Chinese human rights attorney Wang Yu has been detained overnight by police in Beijing on her way to attend a Women's History Month event at the U.S. Embassy, her husband said.
Wang was detained by police after arriving at the embassy to take part in a seminar titled "Using the Law to Combat Domestic Violence" to mark Women's History Month, but hadn't brought her ID card. It is unlikely that police didn't know who she was, however.
Police detained her in handcuffs in spite of protests from embassy officials that she was an invited guest at the event, and held her for nearly 20 hours, Wang's husband Bao Longjun told RFA.
Beijing-based rights activist Tang Zhishun said he was present during Wang's detention, and said police had used excessive force when taking her away.
"They wanted to check her ID, but Wang Yu hadn't brought her ID card and couldn't remember the number," Tang told RFA. "They said that if she didn't cooperate with the police, that she would be immediately placed under coercive measures."
"They just picked her up and carried her into the police vehicle, two of them, then they ... pinned her to the back seat and put handcuffs on her," he said. "The police have unlimited powers ... the diplomats were there and they saw it all, too."
"She has now regained her freedom, and she's OK," Bao said. "The officers in charge of her case were pretty rude."
Bao said police had checked Wang's ID under a section of Chinese law allowing for such checks where there is reason to suspect someone.
"So you get carted away in handcuffs for not having your ID?" he said. "The police wield too much power."
Bao said Wang is a frequent guest at the U.S. Embassy, and has been "closely following" the cases of detained fellow rights attorneys Ge Jueping, Yu Wensheng and Li Yuhan.
"I think they got pretty angry about that, on top of which Wang Yu has a lot of contact with the embassy, which they hate," Bao said. "Otherwise there's no way they would have come to check Wang Yu's ID and then taken her away immediately like that."
An officer who answered the phone at the Chaoyang district police department said Wang's case was being "handled according to law."
But he declined to comment further. "We will not tell you about the case if you just call up," he said.
Beijing-based activist Chen Yanhua said police claimed that their ID check was carried out in accordance with Article 9 of China's Police Law.
"I heard Wang Yu say that she hadn't brought her ID card," Chen said. "The embassy staff also said 'we invited her,' but the police didn't care. [They] said, 'you have to cooperate with the investigation'."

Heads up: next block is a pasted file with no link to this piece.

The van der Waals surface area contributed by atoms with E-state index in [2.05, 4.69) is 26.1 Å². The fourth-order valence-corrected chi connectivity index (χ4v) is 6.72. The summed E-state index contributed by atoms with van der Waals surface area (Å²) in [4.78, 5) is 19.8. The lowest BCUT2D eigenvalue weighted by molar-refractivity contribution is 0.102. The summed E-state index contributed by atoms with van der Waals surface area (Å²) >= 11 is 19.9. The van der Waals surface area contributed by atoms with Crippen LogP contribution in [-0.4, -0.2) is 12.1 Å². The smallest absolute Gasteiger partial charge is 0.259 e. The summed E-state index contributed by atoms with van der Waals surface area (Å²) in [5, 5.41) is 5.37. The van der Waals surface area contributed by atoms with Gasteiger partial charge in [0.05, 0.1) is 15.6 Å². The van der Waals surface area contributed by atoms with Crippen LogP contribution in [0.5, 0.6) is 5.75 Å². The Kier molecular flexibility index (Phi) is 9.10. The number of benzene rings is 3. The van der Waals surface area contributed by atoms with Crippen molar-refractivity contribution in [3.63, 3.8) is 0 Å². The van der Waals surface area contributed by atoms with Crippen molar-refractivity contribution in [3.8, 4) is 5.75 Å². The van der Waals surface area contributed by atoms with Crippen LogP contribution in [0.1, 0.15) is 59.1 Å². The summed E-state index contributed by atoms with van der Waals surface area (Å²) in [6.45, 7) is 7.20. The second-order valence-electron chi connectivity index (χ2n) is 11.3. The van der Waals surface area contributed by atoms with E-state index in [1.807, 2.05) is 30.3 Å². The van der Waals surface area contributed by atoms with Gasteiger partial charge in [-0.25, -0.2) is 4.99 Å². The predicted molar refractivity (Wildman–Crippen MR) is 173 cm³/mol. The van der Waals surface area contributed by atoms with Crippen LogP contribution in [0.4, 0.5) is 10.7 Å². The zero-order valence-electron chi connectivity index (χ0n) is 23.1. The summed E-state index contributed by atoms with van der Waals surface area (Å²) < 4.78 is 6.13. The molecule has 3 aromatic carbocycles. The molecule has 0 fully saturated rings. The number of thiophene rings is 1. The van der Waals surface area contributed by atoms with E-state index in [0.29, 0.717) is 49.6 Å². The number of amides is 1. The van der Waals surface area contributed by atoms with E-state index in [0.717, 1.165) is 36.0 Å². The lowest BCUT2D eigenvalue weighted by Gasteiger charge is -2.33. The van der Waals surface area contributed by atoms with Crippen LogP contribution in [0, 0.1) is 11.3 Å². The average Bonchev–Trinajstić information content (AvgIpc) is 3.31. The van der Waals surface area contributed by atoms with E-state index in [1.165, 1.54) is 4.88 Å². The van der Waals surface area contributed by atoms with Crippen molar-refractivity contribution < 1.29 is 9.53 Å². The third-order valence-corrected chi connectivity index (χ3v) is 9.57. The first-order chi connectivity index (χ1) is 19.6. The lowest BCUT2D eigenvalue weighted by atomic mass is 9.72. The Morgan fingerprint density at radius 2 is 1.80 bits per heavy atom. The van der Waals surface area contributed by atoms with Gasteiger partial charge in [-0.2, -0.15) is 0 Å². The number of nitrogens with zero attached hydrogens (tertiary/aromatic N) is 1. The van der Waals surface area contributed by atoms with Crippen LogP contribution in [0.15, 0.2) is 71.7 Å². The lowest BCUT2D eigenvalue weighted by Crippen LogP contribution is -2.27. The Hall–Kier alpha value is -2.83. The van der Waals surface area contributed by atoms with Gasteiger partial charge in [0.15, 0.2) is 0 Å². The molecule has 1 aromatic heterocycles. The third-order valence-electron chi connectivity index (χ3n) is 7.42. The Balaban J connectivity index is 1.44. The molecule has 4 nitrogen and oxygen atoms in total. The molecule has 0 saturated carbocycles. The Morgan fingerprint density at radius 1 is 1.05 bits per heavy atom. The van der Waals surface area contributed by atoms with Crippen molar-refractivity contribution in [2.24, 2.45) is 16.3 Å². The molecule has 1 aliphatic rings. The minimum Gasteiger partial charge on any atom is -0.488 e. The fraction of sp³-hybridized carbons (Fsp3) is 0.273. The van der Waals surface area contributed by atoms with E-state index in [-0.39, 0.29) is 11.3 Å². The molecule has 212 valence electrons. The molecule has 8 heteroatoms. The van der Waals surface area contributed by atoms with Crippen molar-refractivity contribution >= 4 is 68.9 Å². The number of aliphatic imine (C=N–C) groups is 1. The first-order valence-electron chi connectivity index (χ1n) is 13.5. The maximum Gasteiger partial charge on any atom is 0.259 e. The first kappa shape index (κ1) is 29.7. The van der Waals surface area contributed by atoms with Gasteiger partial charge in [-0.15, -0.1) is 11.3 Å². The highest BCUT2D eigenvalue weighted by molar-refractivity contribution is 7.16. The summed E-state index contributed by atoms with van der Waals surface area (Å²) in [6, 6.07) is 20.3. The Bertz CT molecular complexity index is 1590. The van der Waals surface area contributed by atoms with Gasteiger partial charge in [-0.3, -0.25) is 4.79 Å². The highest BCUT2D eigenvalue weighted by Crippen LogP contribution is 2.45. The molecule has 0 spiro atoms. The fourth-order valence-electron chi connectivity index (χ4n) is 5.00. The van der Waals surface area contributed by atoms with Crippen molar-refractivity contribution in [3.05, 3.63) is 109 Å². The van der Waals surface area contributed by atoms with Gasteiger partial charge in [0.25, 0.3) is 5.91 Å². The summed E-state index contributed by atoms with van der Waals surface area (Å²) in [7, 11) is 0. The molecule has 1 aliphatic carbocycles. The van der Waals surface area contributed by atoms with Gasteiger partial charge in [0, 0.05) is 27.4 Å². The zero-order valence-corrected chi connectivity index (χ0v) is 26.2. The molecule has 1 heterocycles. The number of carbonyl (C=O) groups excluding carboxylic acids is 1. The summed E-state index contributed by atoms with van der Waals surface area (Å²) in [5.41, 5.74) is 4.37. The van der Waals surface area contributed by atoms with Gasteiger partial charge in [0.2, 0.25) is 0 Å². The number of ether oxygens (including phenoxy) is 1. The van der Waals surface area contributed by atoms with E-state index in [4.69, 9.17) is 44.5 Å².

Bao said police had told Wang she was detained on suspicion of "obstructing officers in the course of their duty."
Chen said her detention was unlikely to be linked to the content of the lecture she was giving, which wasn't politically sensitive.
"The content of this lecture was very ordinary, which is how to use the law to prevent domestic violence," he said. "There were no political issues involved."
Guangxi rights lawyer Tan Yongpei said police had likely intended to prevent Wang from attending the lecture, however.
"The Chinese police have taken this approach in order to prevent citizens from attending the event, and also from attending court trials [of fellow lawyers]," Tan said.
"They just shut you down for 24 hours, and there's nothing you can do about it," he said.
Wang and Bao were both detained in a massive nationwide crackdown on rights lawyers and activists that began in July 2015, targeting the now-shuttered Beijing Fengrui law firm.
The crackdown later broadened into a nationwide operation targeting more than 300 lawyers, law firm staff, and associated rights activists for detention, professional sanctions, house arrest, and travel bans, including for family members.
The couple were released under police surveillance after Wang made a televised "confession" to charges of subversion, which she later said was made out of fear of violence against her son Bao Zhuoxuan, who was in police custody following her own arrest.
Wang told Hong Kong's South China Morning Post in 2018 that she had agreed to make a forced confession after the authorities threatened to stop her from seeing her son.
She said later she learned her teenaged son, Bao Zhuoxuan, had been handcuffed, shackled, isolated, beaten and intimidated by Chinese security officers after she was taken into custody. Wang was released in July 2016, the paper reported.
Reported by Ng Yik-tung and Tam Siu-yin for RFA's Cantonese Service, and by Gao Feng for the Mandarin Service. Translated and edited by Luisetta Mudie.